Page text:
Based on the information given in the introduced document, the German Ministry of Health has elaborated the following key points of the upcoming legalization of cannabis for recreational use:
- The sale of synthetically produced cannabinoids remains prohibited in Germany.
- Only cannabis cultivated in Germany may be sold for recreational use, as importation of cannabis for recreational use might infringe EU law and international framework agreements.
- Cannabis may only be distributed through licensed shops and potentially through pharmacies as well, with online distribution also being considered as an option to strengthen the suppression of the so-called black market.
- Cannabis for recreational use may only be sold to and consumed by those 18 years or older. The maximum purchase amount is 20-30 grams of cannabis.
- The general maximum THC level of cannabis for recreational purposes is 15%. Customers between the ages of 18 and 21, however, may only purchase cannabis products with a THC level of not more than 10%.
- Any kind of advertisement for cannabis for recreational use will be forbidden altogether.
- As a consequence, cannabis for recreational use has to be sold in neutral packages without advertising design.
- The following information must be declared on the outer packaging: manufacturer/grower, country of origin, weight, harvest date, variety, expiry date, THC and CBD level and general warnings with more specific warnings and precautions in the package leaflet.
- Sales of cannabis products will automatically be subject to general sales tax.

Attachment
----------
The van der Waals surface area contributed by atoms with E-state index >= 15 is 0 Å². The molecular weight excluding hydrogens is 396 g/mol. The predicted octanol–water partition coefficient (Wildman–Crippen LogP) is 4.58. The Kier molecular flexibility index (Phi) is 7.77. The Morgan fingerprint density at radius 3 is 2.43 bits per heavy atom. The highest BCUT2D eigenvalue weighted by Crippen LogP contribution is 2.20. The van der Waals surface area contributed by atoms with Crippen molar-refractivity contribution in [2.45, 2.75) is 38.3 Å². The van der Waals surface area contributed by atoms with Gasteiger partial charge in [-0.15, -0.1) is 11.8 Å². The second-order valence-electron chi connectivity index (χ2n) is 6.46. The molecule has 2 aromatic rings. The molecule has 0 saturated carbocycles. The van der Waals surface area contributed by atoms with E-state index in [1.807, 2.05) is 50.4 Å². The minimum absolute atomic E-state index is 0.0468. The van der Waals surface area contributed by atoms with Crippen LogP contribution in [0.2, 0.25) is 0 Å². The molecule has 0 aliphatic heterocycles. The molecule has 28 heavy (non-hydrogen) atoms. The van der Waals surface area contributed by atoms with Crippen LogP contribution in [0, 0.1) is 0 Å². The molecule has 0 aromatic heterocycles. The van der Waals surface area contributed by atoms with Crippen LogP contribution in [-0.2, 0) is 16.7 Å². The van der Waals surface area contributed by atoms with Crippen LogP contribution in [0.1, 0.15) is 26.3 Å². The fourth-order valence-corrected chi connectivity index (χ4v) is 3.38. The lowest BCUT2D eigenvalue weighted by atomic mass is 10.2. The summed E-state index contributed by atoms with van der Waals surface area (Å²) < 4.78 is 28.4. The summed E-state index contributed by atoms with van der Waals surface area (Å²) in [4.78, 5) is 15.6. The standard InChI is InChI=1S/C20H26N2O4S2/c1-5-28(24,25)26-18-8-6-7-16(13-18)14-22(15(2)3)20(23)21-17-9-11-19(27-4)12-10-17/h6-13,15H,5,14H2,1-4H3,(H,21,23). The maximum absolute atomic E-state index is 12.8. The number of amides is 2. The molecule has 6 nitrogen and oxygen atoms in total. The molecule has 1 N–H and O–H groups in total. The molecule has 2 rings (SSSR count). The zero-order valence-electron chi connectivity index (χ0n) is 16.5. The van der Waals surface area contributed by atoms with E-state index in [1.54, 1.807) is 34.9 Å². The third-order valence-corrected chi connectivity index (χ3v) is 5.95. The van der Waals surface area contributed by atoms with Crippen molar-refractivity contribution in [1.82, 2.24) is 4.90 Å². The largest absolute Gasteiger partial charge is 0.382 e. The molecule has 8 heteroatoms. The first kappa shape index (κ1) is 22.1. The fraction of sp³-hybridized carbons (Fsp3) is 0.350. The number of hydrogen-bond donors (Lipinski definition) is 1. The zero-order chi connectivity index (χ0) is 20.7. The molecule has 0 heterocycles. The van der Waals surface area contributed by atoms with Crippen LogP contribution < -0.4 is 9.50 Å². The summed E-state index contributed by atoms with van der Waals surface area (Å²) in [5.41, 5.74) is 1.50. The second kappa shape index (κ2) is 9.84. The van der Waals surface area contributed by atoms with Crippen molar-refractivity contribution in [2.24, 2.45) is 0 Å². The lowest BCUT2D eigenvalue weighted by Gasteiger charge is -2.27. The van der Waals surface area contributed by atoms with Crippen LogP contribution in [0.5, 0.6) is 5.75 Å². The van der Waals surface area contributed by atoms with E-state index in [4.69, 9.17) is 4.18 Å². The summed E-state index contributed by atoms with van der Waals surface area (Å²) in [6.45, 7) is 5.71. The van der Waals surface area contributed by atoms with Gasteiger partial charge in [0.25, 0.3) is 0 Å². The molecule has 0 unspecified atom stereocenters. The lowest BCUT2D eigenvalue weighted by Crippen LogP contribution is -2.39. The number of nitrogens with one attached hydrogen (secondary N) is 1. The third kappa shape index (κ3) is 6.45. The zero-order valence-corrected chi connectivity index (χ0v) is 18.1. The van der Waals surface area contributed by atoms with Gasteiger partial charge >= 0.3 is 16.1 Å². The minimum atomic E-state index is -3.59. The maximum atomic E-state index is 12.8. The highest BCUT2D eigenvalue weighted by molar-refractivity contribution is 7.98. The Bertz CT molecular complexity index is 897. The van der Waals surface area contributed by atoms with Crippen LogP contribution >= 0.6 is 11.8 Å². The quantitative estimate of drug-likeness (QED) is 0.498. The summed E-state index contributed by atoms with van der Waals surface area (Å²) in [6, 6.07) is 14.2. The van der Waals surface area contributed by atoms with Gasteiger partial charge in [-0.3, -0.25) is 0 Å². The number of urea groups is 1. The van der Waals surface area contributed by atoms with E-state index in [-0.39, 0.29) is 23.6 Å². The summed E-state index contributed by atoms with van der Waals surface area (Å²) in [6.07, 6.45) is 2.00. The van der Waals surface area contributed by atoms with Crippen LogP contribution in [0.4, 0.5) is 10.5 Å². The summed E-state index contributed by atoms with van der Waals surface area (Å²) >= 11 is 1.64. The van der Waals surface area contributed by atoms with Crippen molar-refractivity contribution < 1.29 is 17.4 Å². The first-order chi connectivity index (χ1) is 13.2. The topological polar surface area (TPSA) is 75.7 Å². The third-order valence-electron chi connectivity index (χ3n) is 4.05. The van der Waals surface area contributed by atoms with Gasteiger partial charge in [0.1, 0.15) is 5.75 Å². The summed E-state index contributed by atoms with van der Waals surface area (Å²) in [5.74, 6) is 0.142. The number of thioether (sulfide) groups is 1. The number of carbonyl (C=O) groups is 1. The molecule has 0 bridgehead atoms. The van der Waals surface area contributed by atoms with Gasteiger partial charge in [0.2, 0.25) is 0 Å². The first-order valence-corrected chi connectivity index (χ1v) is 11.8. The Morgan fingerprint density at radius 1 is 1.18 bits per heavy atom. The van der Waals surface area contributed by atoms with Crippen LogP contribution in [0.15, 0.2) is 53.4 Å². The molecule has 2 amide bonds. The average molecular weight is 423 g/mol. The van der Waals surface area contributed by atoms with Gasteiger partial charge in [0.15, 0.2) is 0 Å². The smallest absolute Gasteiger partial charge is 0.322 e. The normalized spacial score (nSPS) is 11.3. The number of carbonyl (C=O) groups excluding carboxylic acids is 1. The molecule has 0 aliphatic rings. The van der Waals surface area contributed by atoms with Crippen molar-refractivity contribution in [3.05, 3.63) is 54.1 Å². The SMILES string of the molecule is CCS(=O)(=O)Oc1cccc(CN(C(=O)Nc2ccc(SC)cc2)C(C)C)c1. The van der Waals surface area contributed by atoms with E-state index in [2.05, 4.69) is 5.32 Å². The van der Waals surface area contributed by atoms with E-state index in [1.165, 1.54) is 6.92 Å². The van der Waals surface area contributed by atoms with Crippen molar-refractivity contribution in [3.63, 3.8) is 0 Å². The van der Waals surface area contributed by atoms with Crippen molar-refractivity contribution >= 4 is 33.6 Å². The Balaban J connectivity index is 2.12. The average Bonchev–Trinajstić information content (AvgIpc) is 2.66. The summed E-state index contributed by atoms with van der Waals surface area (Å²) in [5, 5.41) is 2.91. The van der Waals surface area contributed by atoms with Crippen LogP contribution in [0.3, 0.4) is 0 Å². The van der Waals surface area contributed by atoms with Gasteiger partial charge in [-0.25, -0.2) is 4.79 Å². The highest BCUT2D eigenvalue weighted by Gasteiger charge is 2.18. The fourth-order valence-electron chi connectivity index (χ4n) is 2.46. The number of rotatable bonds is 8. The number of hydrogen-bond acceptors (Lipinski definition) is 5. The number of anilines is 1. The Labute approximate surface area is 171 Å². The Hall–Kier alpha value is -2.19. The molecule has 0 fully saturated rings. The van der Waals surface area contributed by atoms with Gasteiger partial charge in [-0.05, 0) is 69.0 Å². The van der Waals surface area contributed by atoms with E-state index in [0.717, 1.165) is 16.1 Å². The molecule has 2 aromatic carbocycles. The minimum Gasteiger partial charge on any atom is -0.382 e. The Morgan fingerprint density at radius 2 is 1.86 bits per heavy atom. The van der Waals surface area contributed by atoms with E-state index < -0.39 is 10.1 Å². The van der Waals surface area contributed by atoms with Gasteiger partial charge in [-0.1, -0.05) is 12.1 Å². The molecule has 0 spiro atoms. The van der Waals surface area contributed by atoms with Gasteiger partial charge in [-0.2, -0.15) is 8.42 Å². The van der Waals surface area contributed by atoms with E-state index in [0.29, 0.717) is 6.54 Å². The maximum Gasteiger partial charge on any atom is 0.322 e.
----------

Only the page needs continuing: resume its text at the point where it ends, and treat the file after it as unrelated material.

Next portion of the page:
- In addition, a new "cannabis tax" is planned, which could be calculated on the basis of the respective product's specific THC level.
- As the legalization of cannabis for recreational use aims to weaken the so-called black market, tax rates would need to be set in a way that would not lead to a retail price substantially higher than the black market price.
While so far no draft bill, let alone a legally binding law, has been published, the backlash for the government's plans is already strong. In particular, two specific points are at the center of discussion:
- On the one hand, it is unclear whether a legalization of cannabis for recreational purposes is compliant with EU and international law. According to a member of the CSU (Christlich-Soziale Union), the legalization project requires the approval of the EU and other European member states because of the Schengen Agreement and other treaties. Otherwise, according to the CSU member, the German cannabis legalization could "dissolve into thin air" before the European Court of Justice.
- Also, given the apparent focus on cannabis cultivated in Germany, further legislative and organizational challenges await the German government. The already cited CSU member believes that if cannabis with limited THC levels has to be cultivated exclusively in Germany, the price will be significantly higher than the black market price given the difficult climatic conditions in Germany for cultivation, high energy prices, high tax rates and expected profit margins of the pharmacies. In addition, the current limits on cultivation of cannabis in Germany (only for medical purposes, only three companies have been granted respective licenses, the total amount of cannabis to be cultivated is limited to 10,400 kilos over four years) will need to be redefined to meet the expected demand.
In conclusion, the planned legalization of cannabis for recreational use already causes a lot of controversy in Germany even if there is no concrete draft bill yet. For now, it is advisable to closely monitor further developments and observe the government's next steps: For the end of the year 2022, German Minister of Health has announced his intention to file a draft bill for the legalization of cannabis for recreational use by the end of 2022.